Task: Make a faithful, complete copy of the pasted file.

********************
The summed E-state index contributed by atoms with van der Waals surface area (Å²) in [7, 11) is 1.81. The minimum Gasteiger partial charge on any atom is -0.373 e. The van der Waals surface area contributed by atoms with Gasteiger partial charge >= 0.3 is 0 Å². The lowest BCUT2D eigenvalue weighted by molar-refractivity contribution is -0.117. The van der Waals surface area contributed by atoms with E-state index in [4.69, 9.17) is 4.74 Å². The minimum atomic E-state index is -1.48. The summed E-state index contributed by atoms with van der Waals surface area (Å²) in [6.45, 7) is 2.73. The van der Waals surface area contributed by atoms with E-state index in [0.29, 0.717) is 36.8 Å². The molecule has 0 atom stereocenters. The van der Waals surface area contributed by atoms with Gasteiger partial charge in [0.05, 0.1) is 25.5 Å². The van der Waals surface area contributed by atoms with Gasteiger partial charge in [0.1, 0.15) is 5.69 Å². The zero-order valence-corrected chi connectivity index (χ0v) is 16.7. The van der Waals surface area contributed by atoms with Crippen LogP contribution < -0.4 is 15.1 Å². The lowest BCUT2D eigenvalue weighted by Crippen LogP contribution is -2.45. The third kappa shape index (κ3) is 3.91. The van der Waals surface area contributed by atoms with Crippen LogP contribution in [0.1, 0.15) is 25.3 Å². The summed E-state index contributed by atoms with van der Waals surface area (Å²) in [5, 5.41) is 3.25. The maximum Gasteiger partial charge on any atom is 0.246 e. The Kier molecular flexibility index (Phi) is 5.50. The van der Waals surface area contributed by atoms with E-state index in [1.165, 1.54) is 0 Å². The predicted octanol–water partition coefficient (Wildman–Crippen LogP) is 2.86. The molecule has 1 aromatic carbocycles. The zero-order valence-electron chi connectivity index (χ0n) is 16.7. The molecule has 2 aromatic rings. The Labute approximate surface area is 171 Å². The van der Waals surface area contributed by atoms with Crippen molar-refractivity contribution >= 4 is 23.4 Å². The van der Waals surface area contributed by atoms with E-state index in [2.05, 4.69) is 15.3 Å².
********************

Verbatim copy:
The summed E-state index contributed by atoms with van der Waals surface area (Å²) in [7, 11) is 1.81. The minimum Gasteiger partial charge on any atom is -0.373 e. The van der Waals surface area contributed by atoms with Gasteiger partial charge >= 0.3 is 0 Å². The lowest BCUT2D eigenvalue weighted by molar-refractivity contribution is -0.117. The van der Waals surface area contributed by atoms with E-state index in [4.69, 9.17) is 4.74 Å². The minimum atomic E-state index is -1.48. The summed E-state index contributed by atoms with van der Waals surface area (Å²) in [6.45, 7) is 2.73. The van der Waals surface area contributed by atoms with E-state index in [0.29, 0.717) is 36.8 Å². The molecule has 0 atom stereocenters. The van der Waals surface area contributed by atoms with Gasteiger partial charge in [0.05, 0.1) is 25.5 Å². The van der Waals surface area contributed by atoms with Gasteiger partial charge in [0.1, 0.15) is 5.69 Å². The zero-order valence-corrected chi connectivity index (χ0v) is 16.7. The van der Waals surface area contributed by atoms with Crippen LogP contribution < -0.4 is 15.1 Å². The lowest BCUT2D eigenvalue weighted by Crippen LogP contribution is -2.45. The third kappa shape index (κ3) is 3.91. The van der Waals surface area contributed by atoms with Crippen LogP contribution in [0.1, 0.15) is 25.3 Å². The summed E-state index contributed by atoms with van der Waals surface area (Å²) in [5, 5.41) is 3.25. The maximum Gasteiger partial charge on any atom is 0.246 e. The Kier molecular flexibility index (Phi) is 5.50. The van der Waals surface area contributed by atoms with E-state index in [1.165, 1.54) is 0 Å². The predicted octanol–water partition coefficient (Wildman–Crippen LogP) is 2.86. The molecule has 1 aromatic carbocycles. The zero-order valence-electron chi connectivity index (χ0n) is 16.7. The molecule has 2 aromatic rings. The Labute approximate surface area is 171 Å². The van der Waals surface area contributed by atoms with Crippen molar-refractivity contribution >= 4 is 23.4 Å². The van der Waals surface area contributed by atoms with E-state index in [2.05, 4.69) is 15.3 Å².